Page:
[NetBehaviour] looking back in time into absences
maxnmherman at hotmail.com
Wed Dec 29 22:57:51 UTC 2021
As the year draws to an end I like the idea of looking backward in time.
For me 2021 was mostly about studying Dante Alighieri's works and their effect on the works of Leonardo. Like two black holes at the center of the modern galaxy, these two figures perhaps more than any others brought words and images -- and all the arts and sciences they carry -- into the modern age. Dante put literature into the vernacular, Italian not Latin, and Leonardo moved images from the domain of orthodoxy and copyists to individual free practitioners.
Therefore at the fading close of the medieval age and new dawn of the modern, we may find echoes and precursors of where we are today.
Arguably the modern age, that which succeeded the medieval, is drawing also to an end. (Perhaps it isn't ending, and all is as it was in 1821 or 1921. Yet it seems more and more like something has changed.) How to understand it? And, of the ways to understand it, which to choose?
Yesterday I attached the following nouns to each era as an exercise or speculation:
Prehistoric = survival
Ancient = origination
Medieval = stability
Modern = development
When did the prehistoric age turn into the ancient? When survival was achieved enough to make a new enterprise possible.
When did the ancient turn into the medieval? After the early empires collapsed, and all was chaos making stability the new priority.
When did the medieval age turn into the modern? After stability was sufficient for development to take off in earnest.
In this simplified frame, the modern age ends when development has gotten far enough to make something else the primary focus. Arguably today we know that is sustainability.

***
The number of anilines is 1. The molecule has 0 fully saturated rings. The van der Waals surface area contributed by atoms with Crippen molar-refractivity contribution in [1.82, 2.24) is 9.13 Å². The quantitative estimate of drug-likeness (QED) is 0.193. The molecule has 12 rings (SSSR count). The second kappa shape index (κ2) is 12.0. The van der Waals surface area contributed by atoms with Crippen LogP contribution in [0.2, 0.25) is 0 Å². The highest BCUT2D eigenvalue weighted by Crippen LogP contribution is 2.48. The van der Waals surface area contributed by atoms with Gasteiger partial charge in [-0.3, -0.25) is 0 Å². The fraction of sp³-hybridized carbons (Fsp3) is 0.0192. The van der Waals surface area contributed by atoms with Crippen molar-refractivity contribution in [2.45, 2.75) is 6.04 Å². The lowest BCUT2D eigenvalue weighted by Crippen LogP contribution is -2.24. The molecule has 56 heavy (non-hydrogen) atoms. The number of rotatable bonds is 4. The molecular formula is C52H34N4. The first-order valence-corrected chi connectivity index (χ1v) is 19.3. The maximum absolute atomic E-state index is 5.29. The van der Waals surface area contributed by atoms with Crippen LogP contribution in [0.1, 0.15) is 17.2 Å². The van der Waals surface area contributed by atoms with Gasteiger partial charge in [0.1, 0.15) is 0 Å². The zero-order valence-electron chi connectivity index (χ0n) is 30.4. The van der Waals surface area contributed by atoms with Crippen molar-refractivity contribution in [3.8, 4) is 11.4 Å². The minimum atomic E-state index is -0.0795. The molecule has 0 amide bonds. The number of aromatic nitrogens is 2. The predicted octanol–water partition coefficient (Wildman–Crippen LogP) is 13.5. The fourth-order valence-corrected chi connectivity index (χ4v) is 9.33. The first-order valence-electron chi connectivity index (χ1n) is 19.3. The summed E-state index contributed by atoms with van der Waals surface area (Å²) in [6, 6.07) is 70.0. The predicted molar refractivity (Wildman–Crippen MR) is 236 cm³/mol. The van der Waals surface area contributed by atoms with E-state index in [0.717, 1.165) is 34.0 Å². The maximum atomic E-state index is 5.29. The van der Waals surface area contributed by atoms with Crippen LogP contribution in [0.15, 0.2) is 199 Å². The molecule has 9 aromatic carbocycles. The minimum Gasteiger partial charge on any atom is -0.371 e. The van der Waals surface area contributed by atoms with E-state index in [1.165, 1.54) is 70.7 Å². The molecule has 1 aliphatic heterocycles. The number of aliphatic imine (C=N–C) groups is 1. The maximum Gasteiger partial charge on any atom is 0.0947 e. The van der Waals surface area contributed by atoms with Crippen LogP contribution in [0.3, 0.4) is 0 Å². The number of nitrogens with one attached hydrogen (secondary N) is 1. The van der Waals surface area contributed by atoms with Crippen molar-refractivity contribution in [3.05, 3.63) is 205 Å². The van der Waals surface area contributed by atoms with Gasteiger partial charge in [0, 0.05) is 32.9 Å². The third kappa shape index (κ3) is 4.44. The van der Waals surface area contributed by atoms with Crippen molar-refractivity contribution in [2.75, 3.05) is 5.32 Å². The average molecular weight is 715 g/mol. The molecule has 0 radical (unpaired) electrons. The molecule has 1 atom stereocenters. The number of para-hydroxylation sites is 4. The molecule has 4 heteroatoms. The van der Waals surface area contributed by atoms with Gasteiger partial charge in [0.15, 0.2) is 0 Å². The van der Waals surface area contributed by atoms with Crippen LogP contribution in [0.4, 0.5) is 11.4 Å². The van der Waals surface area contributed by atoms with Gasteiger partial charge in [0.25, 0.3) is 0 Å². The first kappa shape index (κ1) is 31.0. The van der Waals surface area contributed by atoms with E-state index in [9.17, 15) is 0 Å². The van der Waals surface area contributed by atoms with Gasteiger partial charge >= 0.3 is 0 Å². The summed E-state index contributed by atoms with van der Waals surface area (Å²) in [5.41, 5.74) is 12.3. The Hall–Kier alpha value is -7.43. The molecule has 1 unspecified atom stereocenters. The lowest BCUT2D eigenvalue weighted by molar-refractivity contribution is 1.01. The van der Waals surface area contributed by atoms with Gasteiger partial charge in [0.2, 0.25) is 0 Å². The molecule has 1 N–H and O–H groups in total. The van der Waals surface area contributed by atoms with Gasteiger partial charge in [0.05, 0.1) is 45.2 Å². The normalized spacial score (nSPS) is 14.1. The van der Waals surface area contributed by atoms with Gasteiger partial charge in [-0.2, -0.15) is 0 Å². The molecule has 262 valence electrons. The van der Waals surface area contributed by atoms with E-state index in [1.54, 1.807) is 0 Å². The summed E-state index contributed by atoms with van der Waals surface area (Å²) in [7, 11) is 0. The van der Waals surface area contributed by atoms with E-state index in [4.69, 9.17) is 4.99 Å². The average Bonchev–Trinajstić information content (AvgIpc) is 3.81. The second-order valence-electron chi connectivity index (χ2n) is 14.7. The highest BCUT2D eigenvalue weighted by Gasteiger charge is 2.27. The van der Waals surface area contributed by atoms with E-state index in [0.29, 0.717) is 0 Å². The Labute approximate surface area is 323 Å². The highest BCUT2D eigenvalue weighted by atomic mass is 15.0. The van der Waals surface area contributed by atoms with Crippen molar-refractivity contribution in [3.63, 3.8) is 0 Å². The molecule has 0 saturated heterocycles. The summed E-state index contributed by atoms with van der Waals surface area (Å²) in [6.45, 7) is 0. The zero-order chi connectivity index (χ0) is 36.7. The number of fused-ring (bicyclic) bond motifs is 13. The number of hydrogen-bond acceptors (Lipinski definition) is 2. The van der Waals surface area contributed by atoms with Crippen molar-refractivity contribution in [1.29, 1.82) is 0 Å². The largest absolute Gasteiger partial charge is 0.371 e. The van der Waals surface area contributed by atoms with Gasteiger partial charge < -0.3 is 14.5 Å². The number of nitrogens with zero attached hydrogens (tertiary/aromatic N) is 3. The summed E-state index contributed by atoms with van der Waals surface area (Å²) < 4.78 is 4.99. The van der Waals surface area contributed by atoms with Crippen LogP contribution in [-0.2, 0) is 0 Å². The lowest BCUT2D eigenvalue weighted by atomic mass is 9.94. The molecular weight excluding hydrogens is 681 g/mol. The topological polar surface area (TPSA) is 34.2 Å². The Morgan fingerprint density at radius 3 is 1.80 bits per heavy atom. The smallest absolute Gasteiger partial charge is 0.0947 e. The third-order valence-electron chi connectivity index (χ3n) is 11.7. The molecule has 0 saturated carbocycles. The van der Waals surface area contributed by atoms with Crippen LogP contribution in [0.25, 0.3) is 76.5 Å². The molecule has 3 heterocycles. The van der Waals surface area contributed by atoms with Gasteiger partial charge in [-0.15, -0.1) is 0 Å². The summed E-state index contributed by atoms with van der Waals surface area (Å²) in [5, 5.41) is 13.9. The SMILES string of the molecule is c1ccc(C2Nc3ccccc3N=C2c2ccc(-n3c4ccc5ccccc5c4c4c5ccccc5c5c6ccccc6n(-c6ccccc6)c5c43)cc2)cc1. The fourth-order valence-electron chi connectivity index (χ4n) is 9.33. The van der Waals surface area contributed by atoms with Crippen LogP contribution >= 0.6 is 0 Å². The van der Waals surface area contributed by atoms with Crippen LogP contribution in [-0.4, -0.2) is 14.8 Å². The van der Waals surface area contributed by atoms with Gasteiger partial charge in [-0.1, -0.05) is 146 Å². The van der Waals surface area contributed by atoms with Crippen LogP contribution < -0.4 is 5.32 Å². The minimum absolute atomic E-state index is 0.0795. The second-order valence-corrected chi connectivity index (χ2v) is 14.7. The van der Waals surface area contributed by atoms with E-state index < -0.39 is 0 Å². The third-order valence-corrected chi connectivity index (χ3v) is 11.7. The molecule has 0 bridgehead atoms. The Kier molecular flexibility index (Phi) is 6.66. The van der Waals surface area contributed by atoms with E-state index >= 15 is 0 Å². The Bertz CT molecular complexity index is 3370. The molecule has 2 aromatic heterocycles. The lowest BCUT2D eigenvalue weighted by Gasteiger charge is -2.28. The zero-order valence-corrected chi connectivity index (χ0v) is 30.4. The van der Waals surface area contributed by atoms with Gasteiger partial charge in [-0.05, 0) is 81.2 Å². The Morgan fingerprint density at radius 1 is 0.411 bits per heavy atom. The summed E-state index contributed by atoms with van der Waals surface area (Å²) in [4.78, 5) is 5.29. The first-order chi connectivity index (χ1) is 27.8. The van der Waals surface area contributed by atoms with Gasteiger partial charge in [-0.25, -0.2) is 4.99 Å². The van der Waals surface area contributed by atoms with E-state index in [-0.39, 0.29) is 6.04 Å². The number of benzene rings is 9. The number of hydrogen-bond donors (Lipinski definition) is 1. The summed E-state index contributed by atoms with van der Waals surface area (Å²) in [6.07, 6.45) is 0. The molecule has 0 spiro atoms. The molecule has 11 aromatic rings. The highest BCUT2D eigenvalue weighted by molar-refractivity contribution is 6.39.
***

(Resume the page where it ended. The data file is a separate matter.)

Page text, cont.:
In the Green, or Sustainable, or Planetary (or Post-Planetary, or Anthropocene, or Apocalyptic), or whatever other term one cares to attach to the age following the modern, the main task is, obviously, sustainability in the sense of adapting to the consequences (pro and con) of the adaptations produced in such profusion during the modern age. Sustainability will occur one way or the other. The focus has shifted from increasing productive capacity in the service of various economic or political goals -- a quantitative measure -- to adapting productive capacity qualitatively so that its operation does not destroy its base of operation i.e. the planetary environment (or, if the planet is rendered uninhabitable, creating some sustainable system of artificial environments underground, underwater, in outer space, or the like). This is not an abolition or reversal of the previous age, but a shift in adaptive emphasis affecting all aspects of society and culture. It resembles a shift in climate in that it is not just the climate that changes, but all activities of all natural and human systems functioning within that climate.
Perhaps there is no new era, no shift to sustainability. (Such naming is often a selection rather than a discovery.) Yet at least the character of modernity has shifted a lot, boomeranging on itself so to speak, and in this we can find parallels, perhaps, in the shift or metamorphosis Dante and Leonardo intentionally worked to make possible out of the medieval age into something different.
How did they do this, how did they metamorphose?
Certainly in part they looked to the past, or rather, the present remnants of the past, the way any improvising organism would consider what it finds to hand. Their age was re-discovering ancient art, science, philosophy, and the like, and re-learning lost skills. They also looked at the present: what were the most pressing situations? What were the dead-ends, and where were there degrees of freedom? The vernacular and access to creative work, i.e. personal direct participation, were of enormous relevance: the new expansion of reading, writing, printed texts, drawing, painting, making art and making science. These then-new or renewed media were not viewed so very differently from how we romanticize today's access to computers.
As to the future, they were both realists. They saw massive corruption, brutality, cruelty, and misfortune as the vast bulk of "what is." Yet both chose reform, i.e. hope, and therefore an element of optimism or at least of possibility. Both asserted that there were some areas of choice, and the manner of choice was important enough to warrant time and effort. At least they chose to believe that, chose to operate in that theater, then designed, built, and if you will, engineered, accordingly.
What would Dante and Leonardo say about the Webb Telescope?